GOATS, CHESHIRE: Tim's family have been tenant farmers in the heart of the Cheshire Plain since 1968, and in 2016 got the chance to buy the farm. They now farm 70 acres (28 hectares). Like most of their farming neighbours the family had dairy cows, but unlike most of their neighbours they were small; they had just 140 cows, while many neighbouring farms had as many as 3,000.
Tim and his wife Marnie couldn’t compete, and realised they had a clear choice – get big or go niche. They decided to go niche and swap their cows for goats, selling the goat meat through their website.
It wasn’t an easy decision. It took Tim a full 12 months of procrastinating to finally let the cows go, and that was only after he’d already set up the goat enterprise. He says: "I am from a family of dairy farmers and that's all I ever wanted to do. To stand there and say, 'Actually no, we're going to do something different' was awful. We did it because we already had something else to go into – we'd already set up the goat business. We knew what we were trying to do."
Chestnut Meats is an unusual business model. Tim buys goats from 25 farms around the country, including male kids bred from dairy herds and milking goats which have come to the end of their productive life. He brings them back to his farm where they graze outdoors. Once the goats are ready for slaughter, Tim takes them to the abattoir himself to avoid causing them additional stress. He then butchers the carcasses on the farm and sells the meat direct to customers. The farm has up to 100 goats on farm at any one time, slaughtering around 1,500 each year.
Tim also butchers and packs meat for other farmers, helping add value to businesses which would not otherwise be able to sell direct to the consumer.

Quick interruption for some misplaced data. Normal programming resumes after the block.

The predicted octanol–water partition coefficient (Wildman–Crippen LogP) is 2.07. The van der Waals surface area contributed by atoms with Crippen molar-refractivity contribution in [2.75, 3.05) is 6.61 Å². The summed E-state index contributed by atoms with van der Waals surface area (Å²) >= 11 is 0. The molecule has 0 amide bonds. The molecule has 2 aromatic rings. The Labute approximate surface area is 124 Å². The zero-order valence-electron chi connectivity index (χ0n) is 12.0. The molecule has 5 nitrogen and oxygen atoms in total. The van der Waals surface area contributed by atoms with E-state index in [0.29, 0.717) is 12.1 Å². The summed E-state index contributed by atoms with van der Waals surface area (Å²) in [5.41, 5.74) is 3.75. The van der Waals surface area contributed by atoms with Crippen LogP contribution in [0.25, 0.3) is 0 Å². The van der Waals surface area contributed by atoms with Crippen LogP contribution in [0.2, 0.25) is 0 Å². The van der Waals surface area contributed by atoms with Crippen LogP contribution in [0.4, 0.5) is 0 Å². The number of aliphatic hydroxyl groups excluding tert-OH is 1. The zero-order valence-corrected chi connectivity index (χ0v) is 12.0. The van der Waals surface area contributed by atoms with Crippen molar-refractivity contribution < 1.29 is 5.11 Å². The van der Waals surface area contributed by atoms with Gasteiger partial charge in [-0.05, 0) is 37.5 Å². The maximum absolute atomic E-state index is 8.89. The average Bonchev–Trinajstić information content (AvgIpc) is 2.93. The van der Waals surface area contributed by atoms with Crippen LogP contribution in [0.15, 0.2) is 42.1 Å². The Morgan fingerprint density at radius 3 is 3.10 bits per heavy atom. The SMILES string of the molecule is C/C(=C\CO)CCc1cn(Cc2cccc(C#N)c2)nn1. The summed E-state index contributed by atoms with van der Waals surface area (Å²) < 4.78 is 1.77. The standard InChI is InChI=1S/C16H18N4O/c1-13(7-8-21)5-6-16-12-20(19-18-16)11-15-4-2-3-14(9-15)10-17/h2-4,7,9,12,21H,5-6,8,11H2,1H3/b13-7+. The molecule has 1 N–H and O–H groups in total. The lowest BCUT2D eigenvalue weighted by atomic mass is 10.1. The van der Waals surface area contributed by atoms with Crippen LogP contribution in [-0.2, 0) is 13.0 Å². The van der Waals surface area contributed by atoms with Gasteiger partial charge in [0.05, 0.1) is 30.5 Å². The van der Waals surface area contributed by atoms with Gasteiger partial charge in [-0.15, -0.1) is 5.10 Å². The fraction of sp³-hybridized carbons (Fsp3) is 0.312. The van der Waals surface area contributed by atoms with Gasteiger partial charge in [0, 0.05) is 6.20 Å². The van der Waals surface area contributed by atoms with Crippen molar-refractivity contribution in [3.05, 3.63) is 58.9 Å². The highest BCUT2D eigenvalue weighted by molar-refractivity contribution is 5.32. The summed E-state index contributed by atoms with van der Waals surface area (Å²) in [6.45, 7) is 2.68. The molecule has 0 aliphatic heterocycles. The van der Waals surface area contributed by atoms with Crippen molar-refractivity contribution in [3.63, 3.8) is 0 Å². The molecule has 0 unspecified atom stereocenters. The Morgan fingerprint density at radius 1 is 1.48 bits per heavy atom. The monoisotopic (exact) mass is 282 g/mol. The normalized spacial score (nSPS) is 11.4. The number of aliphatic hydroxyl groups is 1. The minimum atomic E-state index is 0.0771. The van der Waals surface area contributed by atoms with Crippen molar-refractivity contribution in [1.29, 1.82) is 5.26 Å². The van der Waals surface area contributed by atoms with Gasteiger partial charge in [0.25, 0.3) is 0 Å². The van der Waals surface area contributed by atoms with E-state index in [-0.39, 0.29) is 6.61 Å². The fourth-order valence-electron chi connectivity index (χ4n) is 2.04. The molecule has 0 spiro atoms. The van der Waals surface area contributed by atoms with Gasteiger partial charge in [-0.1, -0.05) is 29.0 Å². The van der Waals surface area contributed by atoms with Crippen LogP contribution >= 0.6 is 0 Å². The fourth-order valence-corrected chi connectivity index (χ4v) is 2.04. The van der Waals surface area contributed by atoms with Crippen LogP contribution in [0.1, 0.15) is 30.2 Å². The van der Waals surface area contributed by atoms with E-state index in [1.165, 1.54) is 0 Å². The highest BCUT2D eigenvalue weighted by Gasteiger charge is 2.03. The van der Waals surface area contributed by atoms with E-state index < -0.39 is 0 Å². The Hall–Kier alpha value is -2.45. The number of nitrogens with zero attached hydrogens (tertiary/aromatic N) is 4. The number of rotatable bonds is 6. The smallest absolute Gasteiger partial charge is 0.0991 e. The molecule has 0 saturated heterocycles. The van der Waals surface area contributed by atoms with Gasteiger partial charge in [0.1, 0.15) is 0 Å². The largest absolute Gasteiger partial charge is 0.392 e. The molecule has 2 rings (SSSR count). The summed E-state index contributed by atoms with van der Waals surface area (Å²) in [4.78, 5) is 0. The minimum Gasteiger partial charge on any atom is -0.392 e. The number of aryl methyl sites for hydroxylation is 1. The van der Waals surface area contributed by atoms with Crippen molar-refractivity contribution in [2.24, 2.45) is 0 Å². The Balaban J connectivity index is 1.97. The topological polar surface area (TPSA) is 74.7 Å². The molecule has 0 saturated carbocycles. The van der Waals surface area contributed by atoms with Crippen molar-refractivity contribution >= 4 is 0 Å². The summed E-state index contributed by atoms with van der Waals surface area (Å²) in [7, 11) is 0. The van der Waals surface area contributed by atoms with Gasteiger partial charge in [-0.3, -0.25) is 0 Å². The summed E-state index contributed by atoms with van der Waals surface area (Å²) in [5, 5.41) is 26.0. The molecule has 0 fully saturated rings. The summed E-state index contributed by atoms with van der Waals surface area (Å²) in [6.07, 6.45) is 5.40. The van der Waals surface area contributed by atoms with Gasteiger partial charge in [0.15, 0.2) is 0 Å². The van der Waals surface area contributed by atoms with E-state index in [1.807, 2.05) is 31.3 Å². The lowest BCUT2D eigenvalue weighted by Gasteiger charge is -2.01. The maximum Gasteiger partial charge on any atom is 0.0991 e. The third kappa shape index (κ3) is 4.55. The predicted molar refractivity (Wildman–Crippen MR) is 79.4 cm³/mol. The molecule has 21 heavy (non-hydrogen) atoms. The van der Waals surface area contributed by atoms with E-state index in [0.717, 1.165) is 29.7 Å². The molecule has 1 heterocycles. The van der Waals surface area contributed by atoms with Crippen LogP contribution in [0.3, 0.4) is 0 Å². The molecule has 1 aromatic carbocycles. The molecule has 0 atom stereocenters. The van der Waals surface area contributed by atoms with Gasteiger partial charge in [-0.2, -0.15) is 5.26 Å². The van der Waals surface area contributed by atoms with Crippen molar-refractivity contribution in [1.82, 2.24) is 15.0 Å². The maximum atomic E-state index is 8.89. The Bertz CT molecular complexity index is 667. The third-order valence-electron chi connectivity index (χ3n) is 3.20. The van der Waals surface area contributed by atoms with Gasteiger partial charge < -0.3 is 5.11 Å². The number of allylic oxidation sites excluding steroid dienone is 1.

“We butcher all ages of goat, as different communities prefer different types of meat, from kid goat to mature goats,” says Tim. “I personally enjoy kid goat chops, but if I’m eating adult goat I prefer it slow cooked as a stew. The mince is superb too.”
Goat meat isn't widely consumed in the UK and rarely stocked in the supermarkets. Tim's on a mission to change this by promoting the health benefits (goat is lower in saturated fat than beef and lamb), giving out free recipes and instructions on how to cook it. “This is vital to building confidence in potential customers who have not cooked goat before,” he says. Tim sells direct to restaurants and has also tapped into a growing market among the UK's African, Indian and Caribbean communities, who often prefer goat to lamb.
Tim saw Just Farmers as an opportunity to put across a small farmer's point of view, which he thinks can get lost in the mix. He believes small family farms can be viable in a changing world, so long as they adapt and aren't afraid of change. Tim's small farm is surrounded by large scale, intensive dairy units, which he thinks proves there's room for both.
National television and press.